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Why the area needs more IT professionals

Mark Parker



CareerSource Pinellas, local tech-focused companies and St. Petersburg College have partnered to bolster the local information technology workforce. Photo provided.

According to the Florida Department of Economic Opportunity, software and applications developers are the fourth most advertised occupation in Pinellas County, while computer systems engineers and architects rank 12th.

HR Digest published an article Tuesday morning naming data analytics and science as its fastest-growing careers of 2023. CareerSource Pinellas, local tech-focused companies and St. Petersburg College are increasing efforts to meet the rapidly growing demand.

Jared Womack, director of information services for NetWolves, said the average company’s cybersecurity offerings are  five to 10 years behind. That jumps to between 10 and 15 years for the healthcare sector, underscoring the need for more workers to protect expanding networks from rapidly evolving threats.

“The bad guy only needs to get it right once,” Womack explained. “The good guy needs to get it right every time.”

He added that federal government statistics show companies must safeguard against 1,500 to 3,000 new vulnerabilities monthly. Womack called that a “significant amount of work” and noted that the skills needed to breach networks have decreased dramatically.

CareerSource is dedicating its latest job fair to helping meet the growing need for local information technology (IT) professionals. The event runs from 10 a.m. until 1 p.m. Wednesday (April 26) at the St. Petersburg College (SPC) EpiCenter.

NetWolves is one of several local employers attending the event at 13805 58th St. N. in Clearwater. Other participants include TD Synnex, Arora Engineers, Encore Global and American Teledata.

Womack explained that many four-year universities fail to adequately prepare people for IT jobs due to a massive courseload that cannot adapt to a continuously changing industry. He believes organizations like SPC and CareerSource “are more dynamic and willing to change with the times.”

“They also set realistic expectations with the student,” Womack said. “Once you get the job, you’re not going to stop learning. Smaller institutions … are teaching the fundamentals, which makes it easy to build on.”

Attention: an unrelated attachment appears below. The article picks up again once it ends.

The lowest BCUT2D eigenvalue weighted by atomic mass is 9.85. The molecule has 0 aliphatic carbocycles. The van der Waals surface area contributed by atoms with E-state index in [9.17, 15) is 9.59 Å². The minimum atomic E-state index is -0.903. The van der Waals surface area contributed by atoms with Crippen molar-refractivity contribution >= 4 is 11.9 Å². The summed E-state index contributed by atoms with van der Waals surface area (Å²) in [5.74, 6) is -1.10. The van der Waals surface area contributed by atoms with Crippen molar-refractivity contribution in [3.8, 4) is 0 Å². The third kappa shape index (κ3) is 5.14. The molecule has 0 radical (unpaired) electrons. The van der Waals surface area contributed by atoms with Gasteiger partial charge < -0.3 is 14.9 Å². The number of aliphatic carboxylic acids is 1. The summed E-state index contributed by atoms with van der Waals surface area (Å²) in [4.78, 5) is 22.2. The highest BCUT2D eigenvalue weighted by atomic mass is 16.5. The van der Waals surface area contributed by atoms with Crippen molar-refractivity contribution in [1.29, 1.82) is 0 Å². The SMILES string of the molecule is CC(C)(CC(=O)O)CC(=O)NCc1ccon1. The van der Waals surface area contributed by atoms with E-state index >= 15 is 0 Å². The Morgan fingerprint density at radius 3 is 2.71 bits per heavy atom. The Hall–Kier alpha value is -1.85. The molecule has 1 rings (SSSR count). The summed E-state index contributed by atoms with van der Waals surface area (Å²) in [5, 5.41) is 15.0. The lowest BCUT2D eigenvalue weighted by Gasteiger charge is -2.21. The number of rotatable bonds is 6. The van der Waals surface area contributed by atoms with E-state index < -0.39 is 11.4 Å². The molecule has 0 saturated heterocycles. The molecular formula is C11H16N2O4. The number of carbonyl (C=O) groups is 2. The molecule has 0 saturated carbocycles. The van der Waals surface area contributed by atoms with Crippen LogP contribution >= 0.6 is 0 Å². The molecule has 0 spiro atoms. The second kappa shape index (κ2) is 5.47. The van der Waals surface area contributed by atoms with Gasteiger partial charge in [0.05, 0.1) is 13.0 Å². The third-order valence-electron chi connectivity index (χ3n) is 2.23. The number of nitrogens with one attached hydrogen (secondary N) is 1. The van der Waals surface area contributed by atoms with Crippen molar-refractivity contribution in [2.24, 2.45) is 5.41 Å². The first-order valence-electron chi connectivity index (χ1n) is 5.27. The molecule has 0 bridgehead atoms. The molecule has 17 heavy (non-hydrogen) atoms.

CareerSource’s ultimate goal is stimulating economic growth. Jason Druding, director of business services, said his organization works to achieve that through individual training with the unemployed or underemployed.

It also provides existing workforce training. Druding relayed that if a company needs to educate employees on a new software program, CareerSource could provide appropriate state resources.

The organization – and SPC – often serve socioeconomically disadvantaged people looking to better their lives. Business owners can receive federal tax credits worth between $1,200 and $9,600 for each employee they hire that falls under that category.

“They’re fairly easy to obtain,” Druding said. “Plus, when you couple it with training dollars available through CareerSource through the Workforce Innovation and Opportunity Act, it can push into $20,000 per year per person in benefits from a tax perspective. In addition to benefits from a training funding perspective.”

Jason Druding, director of business services for CareerSource Pinellas.

However, he said business leaders must look beyond a resume and baseline competencies. Druding believes transferable skills and a willingness to continuously learn on the job should also factor heavily into the IT hiring process.

He added that a four-year college might not provide the required support system and structure for socioeconomically challenged youth to thrive. Druding said specialized training and earning while learning could offer better options.

Conversely, he noted that the current workforce is aging into retirement, and many young people struggle to afford soaring living expenses, much less education costs. That makes on-the-job training mutually beneficial.

“There aren’t people diving into job opportunities any longer,” Druding said. “It’s a passive environment where job seekers have a lot of power.”

SPC data states that the median salary for Tampa Bay IT professionals is between $77,690 and $99,720. The college also distributes over $6 million in annual scholarships, with many reserved for technology education.

Dr. Jason Krupp, director of career connections at SPC, said the college is working to help underserved populations realize the benefits of tech careers. The Brother to Brother program increases connectivity among the African American community, while Women on the Way promotes STEM (science, education, math and technology) skills in that underrepresented demographic.

Dr. Jason Krupp, director of career services at St. Petersburg College.

“IT is one of the primary occupations that can help those students,” Krupp said. “Or help individuals get out of those impoverished situations. There are a lot of good outcomes that come from those great projects.”

Regardless of previous experience or interest, Womack encourages job seekers to explore the world of IT, as it encompasses so many roles. The political science major explained that he works with developers and systems, business, data and security analysts, and “not one of those people can do the job of someone else.”

He also relayed that many people don’t realize that IT is more than fixing computers, and his career began as a hobby. He said the goal is to identify one area that sparks excitement, and local job seekers will have a chance to do just that Wednesday.

To register for the event, visit the website here.


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